* This past year we established the Department of Day School and Educational Services. Headed by Director Rabbi Saul Zucker and Assistant Director Rabbi Cary Friedman, the department has taken the Jewish community by storm. In a relatively short period of time we have evaluated the crushing tuition crisis and have proposed meaningful and creative solutions, including several significant cost-cutting measures for yeshivot and day schools (purchasing a national health insurance plan for all yeshivot and day school staff, raising funds for schools through a customizable Internet toolbar, et cetera).
* Furthermore, as chair of the OU Education Commission, I, along with the commission members, am seriously looking into educational alternatives for the Jewish community, including vouchers, charter schools, hybrid schools and no-frills schools. We have accomplished a great deal in a short period of time, but much work lies before us. I have no doubt that the OU will rise to the occasion and will help alleviate the terrible financial burden facing Orthodox parents in this country.
* Within the Orthodox world, there is greater polarization than ever before. What can be done to create more achdut? Achdut can be achieved either from the “top down” or from the “bottom up.” Working from the top down, we have reached out to all segments of the Orthodox community, trying to find common ground where we can work together. Unity does not mean uniformity. While there may always be hashkafic differences among the various segments of Orthodoxy, we must find ways to bridge the gaps. From the bottom up, it’s important that we find ways of reaching out to our fellow Orthodox Jews regardless of the color or size of their kippot. If we are to be “a light unto the nations,” we must first direct that light upon ourselves.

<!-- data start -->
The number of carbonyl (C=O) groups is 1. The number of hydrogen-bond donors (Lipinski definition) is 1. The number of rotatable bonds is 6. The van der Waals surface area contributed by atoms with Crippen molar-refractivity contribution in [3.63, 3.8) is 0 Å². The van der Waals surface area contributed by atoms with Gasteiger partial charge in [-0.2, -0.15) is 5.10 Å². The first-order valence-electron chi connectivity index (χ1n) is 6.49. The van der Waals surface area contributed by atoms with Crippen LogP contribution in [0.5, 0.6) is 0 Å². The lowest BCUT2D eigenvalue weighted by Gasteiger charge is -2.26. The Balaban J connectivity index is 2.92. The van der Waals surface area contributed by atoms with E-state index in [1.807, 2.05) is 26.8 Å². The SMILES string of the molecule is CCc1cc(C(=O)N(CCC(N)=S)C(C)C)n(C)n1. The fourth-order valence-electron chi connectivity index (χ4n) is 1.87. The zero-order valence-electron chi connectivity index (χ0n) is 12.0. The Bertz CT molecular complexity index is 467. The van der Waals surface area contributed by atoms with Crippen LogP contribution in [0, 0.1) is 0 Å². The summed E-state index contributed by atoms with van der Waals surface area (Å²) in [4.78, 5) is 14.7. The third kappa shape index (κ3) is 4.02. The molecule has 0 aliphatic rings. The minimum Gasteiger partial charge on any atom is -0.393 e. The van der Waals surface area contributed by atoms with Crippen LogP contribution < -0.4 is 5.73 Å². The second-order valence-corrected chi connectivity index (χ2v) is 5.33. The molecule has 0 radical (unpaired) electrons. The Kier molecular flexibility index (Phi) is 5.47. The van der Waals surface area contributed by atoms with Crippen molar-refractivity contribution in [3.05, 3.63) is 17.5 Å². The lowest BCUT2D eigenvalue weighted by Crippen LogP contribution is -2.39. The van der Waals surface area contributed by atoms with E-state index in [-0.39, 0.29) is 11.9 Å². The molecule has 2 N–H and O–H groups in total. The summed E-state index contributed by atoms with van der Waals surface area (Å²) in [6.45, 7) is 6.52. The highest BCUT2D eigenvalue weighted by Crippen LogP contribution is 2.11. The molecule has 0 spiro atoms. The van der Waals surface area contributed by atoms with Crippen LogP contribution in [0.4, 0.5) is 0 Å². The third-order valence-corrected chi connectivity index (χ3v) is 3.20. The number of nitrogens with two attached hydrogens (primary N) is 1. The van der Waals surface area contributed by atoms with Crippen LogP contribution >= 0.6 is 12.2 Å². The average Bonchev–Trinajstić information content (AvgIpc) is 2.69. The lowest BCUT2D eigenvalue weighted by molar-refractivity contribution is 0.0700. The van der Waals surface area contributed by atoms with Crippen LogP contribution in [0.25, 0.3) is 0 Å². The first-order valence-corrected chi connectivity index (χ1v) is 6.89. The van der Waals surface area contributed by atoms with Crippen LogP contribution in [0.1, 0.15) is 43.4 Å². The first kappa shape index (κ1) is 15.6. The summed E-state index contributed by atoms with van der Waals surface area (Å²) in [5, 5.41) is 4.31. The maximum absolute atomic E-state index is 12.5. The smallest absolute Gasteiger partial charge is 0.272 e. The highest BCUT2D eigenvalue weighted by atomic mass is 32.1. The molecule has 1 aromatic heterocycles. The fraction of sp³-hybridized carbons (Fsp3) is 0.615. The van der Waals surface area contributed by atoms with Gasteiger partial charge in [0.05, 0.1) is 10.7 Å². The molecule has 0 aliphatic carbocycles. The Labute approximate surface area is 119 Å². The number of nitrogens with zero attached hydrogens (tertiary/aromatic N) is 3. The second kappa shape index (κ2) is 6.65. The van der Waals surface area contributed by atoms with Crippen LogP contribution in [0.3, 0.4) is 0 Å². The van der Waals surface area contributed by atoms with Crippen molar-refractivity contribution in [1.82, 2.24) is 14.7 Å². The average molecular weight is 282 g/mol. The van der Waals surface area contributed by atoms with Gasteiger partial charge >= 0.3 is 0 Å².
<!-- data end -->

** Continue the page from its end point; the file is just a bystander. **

* As we say in the Shemoneh Esrei, “Oseh shalom bimromav, Hu ya’aseh shalom aleinu veal kol Yisrael, May God Who makes peace in His heights, may He make peace upon us and upon all the people of Israel.” Who does the aleinu (“upon us”) of the verse refer to? To the people who recite this tefillah three times daily—Orthodox Jews. But if we cannot make peace among ourselves, how can we expect to make peace with everyone else?
* We are challenged by our role as Diaspora Jews vis-à-vis Israel. With our broad range of members with differing opinions on Israel-related issues, we try to make every effort to reach out to as many of our synagogues and individual members as possible in order to help determine our positions. I take pride in the fact that our decision-making process is an open one, transparent to all of our board members, and that the consensus we reach takes into account the range of opinions within our broad constituency.
* Our position on Jerusalem remaining the undivided capital of the Jewish people forever is unwavering, and advocating this stance will remain a top priority in the coming year. We will continue to support aliyah and to work closely with organizations such as Nefesh B’Nefesh to encourage our members to seriously consider living in Israel.